How to Make Small Talk

Blah
I’m sorry?

All talk is small because only small people use it. However, tall people aren’t blocked from small talk as that would be discrimination. However, there is no such thing as big talk. Only small talk. As small people are so diminutive they need assistance with getting heard in conversations. As such, idle chitchat is a brilliant way for short arses to mingle with normal sized people.

Good, we’re glad we’re clear on all that. So, regardless of how gargantuan you are, you can read our guide to how to excel in pointless conversations you’d rather not have.

Small Talk

Okay, so the point of this piece is to provide small talk ideas. Below you can find some of the more generic examples of this generic form of conversing:

  • “Cold for this time of year, isn’t it?”
  • “Did you see the match?”
  • “What’s your favourite film?”
  • “How’s your day been?”
  • “Anything exciting planned for the weekend?”

But they’re a bit boring, right? How do you respond to most of that lot? “Yes…” And then it’s conversation over. Which is stupid. So, what’s a small talker to do?!

Our Suggestions

Well, you can rely on good old Professional Moron to shake up your small talkery. Below are some of the ideas we think can make your inane chitchat all the more rewarding:

  • “Which nuclear explosion is your favourite?”
  • “Have you ever had rabies?”
  • “You look disgusting today. What happened?”
  • “So, have you ever killed anyone?”
  • “Are you a bigot?”
  • “Have you ever clogged a toilet?”
  • “Can I punch you in the face?”

As you can see, these examples permeate within the spheres of moral ambiguity. Whilst not illegal to ask them, it’s not exactly legal either. However, if you want to shake up your small talk routine then they’re worth considering.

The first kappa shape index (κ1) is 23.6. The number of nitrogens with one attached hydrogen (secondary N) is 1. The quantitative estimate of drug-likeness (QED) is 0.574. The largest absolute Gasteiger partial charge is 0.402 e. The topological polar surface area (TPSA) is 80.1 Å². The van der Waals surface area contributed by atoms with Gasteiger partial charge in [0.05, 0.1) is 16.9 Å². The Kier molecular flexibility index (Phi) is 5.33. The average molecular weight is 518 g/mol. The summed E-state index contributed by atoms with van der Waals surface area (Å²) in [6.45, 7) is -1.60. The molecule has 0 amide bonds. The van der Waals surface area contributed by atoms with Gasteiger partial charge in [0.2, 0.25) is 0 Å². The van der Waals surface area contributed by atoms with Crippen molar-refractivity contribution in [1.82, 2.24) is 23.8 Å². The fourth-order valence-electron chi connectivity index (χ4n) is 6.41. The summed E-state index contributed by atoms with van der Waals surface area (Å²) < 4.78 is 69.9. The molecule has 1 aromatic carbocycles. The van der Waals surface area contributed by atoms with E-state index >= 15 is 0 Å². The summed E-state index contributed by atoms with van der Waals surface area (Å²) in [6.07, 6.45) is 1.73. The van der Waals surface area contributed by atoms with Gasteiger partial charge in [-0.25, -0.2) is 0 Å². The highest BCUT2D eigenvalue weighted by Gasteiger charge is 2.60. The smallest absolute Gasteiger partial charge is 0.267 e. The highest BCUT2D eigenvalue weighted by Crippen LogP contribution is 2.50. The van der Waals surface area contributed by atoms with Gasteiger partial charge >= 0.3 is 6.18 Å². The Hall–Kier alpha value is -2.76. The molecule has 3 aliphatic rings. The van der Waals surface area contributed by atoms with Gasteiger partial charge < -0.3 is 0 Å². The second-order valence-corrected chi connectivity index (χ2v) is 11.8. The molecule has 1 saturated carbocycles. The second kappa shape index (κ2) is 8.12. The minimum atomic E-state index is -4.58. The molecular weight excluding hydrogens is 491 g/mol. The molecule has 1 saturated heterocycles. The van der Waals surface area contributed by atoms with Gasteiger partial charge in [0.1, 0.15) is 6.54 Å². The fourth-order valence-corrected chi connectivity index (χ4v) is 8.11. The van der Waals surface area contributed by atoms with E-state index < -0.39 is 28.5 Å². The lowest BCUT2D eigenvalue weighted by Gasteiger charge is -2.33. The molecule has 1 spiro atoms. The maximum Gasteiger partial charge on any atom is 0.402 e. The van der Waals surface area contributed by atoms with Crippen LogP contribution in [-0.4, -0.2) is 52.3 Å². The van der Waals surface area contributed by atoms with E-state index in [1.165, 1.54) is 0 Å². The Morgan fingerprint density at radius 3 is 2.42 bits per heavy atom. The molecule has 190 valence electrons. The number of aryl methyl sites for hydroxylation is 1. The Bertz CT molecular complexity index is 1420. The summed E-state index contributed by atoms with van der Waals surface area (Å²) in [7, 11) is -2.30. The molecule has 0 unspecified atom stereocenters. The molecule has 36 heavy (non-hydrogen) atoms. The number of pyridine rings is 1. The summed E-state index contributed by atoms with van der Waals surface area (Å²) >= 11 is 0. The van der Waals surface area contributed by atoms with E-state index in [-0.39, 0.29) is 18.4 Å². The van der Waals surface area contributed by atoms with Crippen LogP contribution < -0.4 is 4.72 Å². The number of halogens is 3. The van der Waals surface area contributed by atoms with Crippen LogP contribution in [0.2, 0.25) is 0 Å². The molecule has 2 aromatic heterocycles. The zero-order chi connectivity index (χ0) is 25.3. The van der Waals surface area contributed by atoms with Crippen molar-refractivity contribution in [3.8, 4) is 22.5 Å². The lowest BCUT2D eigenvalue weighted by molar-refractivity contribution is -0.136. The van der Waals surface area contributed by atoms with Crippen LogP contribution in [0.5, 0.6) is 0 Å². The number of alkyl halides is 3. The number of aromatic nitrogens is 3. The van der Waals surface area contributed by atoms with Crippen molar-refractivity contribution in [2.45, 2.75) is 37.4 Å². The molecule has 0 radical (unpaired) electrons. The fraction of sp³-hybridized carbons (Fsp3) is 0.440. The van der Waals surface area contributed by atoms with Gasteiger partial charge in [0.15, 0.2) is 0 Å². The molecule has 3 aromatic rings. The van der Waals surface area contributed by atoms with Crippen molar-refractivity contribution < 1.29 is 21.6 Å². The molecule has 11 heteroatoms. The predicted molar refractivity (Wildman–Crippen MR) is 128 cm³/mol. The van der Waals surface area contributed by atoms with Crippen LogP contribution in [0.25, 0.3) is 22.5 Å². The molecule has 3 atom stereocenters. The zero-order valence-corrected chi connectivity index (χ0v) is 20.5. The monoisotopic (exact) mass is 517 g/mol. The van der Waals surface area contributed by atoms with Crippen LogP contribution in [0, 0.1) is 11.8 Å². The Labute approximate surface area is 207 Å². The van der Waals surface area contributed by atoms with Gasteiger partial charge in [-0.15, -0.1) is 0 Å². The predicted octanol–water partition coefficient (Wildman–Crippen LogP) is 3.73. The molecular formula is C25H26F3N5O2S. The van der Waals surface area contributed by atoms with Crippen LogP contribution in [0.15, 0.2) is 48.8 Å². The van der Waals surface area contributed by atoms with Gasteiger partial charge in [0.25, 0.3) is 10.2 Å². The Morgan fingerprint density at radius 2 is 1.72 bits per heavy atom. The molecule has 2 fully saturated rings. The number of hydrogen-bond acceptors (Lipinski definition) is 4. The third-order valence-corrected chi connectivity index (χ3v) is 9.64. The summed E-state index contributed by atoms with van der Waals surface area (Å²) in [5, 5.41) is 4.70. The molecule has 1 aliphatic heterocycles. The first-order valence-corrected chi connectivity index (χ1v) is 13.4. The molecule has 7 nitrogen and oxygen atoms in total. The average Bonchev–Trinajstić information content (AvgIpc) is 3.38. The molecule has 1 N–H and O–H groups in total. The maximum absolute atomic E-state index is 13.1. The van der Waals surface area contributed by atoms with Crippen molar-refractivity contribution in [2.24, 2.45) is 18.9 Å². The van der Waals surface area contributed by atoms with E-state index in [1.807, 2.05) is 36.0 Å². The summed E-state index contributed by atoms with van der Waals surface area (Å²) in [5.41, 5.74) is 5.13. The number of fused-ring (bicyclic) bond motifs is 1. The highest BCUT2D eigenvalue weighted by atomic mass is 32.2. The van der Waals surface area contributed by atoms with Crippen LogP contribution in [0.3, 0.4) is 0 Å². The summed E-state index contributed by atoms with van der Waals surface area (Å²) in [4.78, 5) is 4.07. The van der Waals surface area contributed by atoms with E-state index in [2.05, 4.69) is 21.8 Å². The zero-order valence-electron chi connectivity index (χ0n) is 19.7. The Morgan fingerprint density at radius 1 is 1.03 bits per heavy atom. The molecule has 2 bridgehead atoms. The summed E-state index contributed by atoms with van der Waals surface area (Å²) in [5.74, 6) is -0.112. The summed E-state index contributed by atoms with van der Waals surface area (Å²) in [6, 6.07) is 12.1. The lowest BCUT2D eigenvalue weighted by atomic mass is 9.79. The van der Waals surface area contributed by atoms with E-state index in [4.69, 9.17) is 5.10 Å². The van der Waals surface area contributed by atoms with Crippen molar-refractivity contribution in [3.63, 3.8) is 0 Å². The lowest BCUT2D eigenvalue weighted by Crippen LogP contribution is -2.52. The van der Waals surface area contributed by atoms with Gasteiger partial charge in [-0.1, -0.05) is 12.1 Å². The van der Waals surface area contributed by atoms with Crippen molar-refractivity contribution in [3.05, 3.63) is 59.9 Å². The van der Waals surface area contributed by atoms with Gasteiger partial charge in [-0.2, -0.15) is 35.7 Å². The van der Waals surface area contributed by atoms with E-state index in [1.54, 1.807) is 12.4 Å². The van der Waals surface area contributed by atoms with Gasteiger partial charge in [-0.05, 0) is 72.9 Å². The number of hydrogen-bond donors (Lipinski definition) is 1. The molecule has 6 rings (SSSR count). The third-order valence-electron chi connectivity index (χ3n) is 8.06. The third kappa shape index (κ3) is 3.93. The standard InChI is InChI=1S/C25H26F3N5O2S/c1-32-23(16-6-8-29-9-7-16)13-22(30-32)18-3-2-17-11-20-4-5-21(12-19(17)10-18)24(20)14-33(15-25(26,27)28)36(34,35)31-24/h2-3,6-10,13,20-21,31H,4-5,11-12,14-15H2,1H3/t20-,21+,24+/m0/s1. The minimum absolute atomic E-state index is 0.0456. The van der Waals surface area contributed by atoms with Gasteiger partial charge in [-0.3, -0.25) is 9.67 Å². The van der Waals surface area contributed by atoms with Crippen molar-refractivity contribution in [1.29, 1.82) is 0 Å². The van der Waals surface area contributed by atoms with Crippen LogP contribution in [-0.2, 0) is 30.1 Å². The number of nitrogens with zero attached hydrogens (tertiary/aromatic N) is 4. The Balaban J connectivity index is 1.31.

Here’s a potential conversation based on the above examples. For this, we went up to some random bloke last week during rush hour:

Us: Salutations!
Person: Er... hello. 
Us: Which nuclear explosion is your favourite?
Person: [Short pause] I'm sorry?
Us: Oh, okay. That's clearly not your field of interest. So, have you ever killed anyone?
Person: I beg your pardon!?
Us: What about rabies, have you ever had that?
Person: What... why are you asking me these questions?!
Us: Can we punch you in the face? 
Person: [Stunned/confused silence] ...
Us: Is that a no? Look, we're just trying to break the ice here. 
Person: I'm going to go away now. Should you follow, I'll call the police.
Us: Are you a bigot, then? 
Person: I'm leaving now. 
Us: Why? Hello!? [Calling after him] When was the last time you clogged a toilet?!

As the person fled in terror, we had a moment of reflection to rejoice in the excellence of this conversation. Rarely have we connected with someone so openly. So, as you can see, our small talk questions are far superior to anything ever seen on planet Earth before.

Awkward Silences

Let us not forget the power of awkward. It has its own way of getting you fumbling around desperately trying to find something, anything, to say.

It’s a particularly good idea to enforce awkward silences on other people. A great option is to head up to some people you don’t know at, for instance, work. Stand there and don’t say anything. Watch as they glance at each other in confusion. Wait a good few minutes before chipping in with a comment such as, “Who here has ever suffered a gangrenous sore?”

We also find attending meetings we’re not intended for us a good technique. Force your way into that web development catch up and repeat “HTML” every 20 seconds. Nod your head assuredly each time you do so.

Within 10 minutes, the room will be reduced to awkward silence. It’ll just be you there every 20 seconds saying “HTML” until it’s the end of the day and everyone embarrassedly shuffles off. That’s productivity.

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